Wednesday, March 03, 2004

I visited foxnews.com for my field notes study. Although “fair and balanced,” Fox News is geared toward people with a more conservative bent. Because of this, I thought it’d be interesting to see their take on “Super Tuesday.” The first thing a user would most likely see upon visiting the site is an advertisement for Samsung. I think the ad is provided by Comcast, but I’m not sure. The next thing down is an advertisement for Greta Van Sustren’s On the Record, to be seen at 1 a.m., in about 15 minutes – making it very timely. The navigation bars are a mix between content and advertisements/shopping. They range from “Real Estate” to the O’Reilly Factor.

The largest picture on the site is one of John Kerry. Underneath is sound bite-type information on what has happened in relation to his wins, such as Hillary Clinton’s endorsement. All information seems very timely, as I didn’t hear most of it on CNN’s midnight replaying of their 9 p.m. coverage.

The top stories of the day are ones that aren’t seen elsewhere, such as information on Dennis Hastert moving the 9/11 investigation forward, the boarder patrol “still lacking,” and experts differing on the state of the economy. This may be because Roger Ailes is a die-hard Republican – a former GOP operative, producer of the short-lived Rush Limbaugh show, etc. Also, many anchors are Republican: Tony Snow was a speechwriter for Bush Sr.; O’Reilly was a Republican until it was revealed in a Wash Post article, Brit Hume used to be a conservative commentator, etc. This may be why the “Views” section contains only conservative opinions, including one from the powerful conservative think tank The Heritage Foundation – which has its own special section in “Views.”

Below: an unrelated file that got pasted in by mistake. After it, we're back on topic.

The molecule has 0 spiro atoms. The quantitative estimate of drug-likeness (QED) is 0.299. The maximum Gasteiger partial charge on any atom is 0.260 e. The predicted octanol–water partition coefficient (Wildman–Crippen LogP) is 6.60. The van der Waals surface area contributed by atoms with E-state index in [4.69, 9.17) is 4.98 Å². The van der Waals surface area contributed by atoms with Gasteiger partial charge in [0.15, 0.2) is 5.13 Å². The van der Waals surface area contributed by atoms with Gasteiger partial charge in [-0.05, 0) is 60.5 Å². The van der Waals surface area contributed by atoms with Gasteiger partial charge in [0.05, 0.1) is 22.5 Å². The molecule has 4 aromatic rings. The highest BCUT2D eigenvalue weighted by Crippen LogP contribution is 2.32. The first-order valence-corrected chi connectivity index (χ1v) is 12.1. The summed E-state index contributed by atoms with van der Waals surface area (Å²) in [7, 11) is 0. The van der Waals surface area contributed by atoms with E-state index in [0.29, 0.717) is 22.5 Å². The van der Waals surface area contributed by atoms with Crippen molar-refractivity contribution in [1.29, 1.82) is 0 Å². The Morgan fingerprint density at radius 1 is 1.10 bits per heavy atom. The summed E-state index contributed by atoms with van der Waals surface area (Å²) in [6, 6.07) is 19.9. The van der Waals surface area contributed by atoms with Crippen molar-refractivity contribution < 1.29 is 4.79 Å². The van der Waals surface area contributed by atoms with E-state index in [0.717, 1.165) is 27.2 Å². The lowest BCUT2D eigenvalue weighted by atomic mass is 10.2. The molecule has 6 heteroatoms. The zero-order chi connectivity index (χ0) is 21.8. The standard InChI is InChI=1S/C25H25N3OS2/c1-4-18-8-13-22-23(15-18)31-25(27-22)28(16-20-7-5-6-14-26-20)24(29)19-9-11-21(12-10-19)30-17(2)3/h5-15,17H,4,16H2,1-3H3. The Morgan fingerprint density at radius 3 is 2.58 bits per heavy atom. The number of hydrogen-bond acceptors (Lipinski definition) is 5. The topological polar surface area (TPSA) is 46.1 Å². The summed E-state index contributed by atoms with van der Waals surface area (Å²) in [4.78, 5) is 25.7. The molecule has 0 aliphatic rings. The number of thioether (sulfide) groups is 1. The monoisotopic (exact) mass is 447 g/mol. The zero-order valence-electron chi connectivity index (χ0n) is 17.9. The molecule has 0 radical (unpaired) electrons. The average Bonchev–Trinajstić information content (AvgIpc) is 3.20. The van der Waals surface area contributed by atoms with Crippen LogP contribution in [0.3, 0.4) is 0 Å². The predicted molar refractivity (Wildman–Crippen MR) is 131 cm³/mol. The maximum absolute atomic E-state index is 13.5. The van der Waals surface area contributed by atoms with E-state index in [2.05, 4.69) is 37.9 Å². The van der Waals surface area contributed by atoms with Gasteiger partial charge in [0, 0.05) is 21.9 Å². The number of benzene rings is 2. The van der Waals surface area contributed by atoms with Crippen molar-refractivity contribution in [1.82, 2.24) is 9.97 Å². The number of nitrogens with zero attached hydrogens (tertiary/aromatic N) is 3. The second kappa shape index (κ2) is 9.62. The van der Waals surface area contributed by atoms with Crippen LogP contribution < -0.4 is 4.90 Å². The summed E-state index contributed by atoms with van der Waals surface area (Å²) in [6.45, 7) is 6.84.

For the most part, Fox news labels its advertisements and separates them with a box. However, it may be unclear to some visitors when it advertises, such as the ads for a “Hannity book for 99 cents,” or the Fox Shop, where you can buy Fox News clothing (I just bought my whole spring wardrobe).

Also interesting is “Fox News Access,” sponsored by SBC, in which text comes up showing a corresponding video. The text is somewhat leading, asking what a President Kerry would do to terrorists “who want to kill us,” and whether Anheuser-Bush is making a mistake for hiring Ludacris to sell beer (O’Reilly has vehemently opposed Ludacris selling products in the past). While Fox News’ positions in news could be argued as objective, its selection of news seems to be aimed at conservatives. Also, it seems to favor people looking casually at news, browsing at their leisure. It wouldn’t be that useful for research purposes – a newspaper would probably be more thorough.

Although I would definitely not recommend Fox News, I have some friends who live by it. However, they thought Saddam had WMD’s until about last week and heard nothing about the CIA leak and Bush’s Vietnam controversy until other networks aired it, and heard the rumor about Kerry’s intern when no other networks (I think) covered it. Yea, I guess I’m not that fair and balanced…

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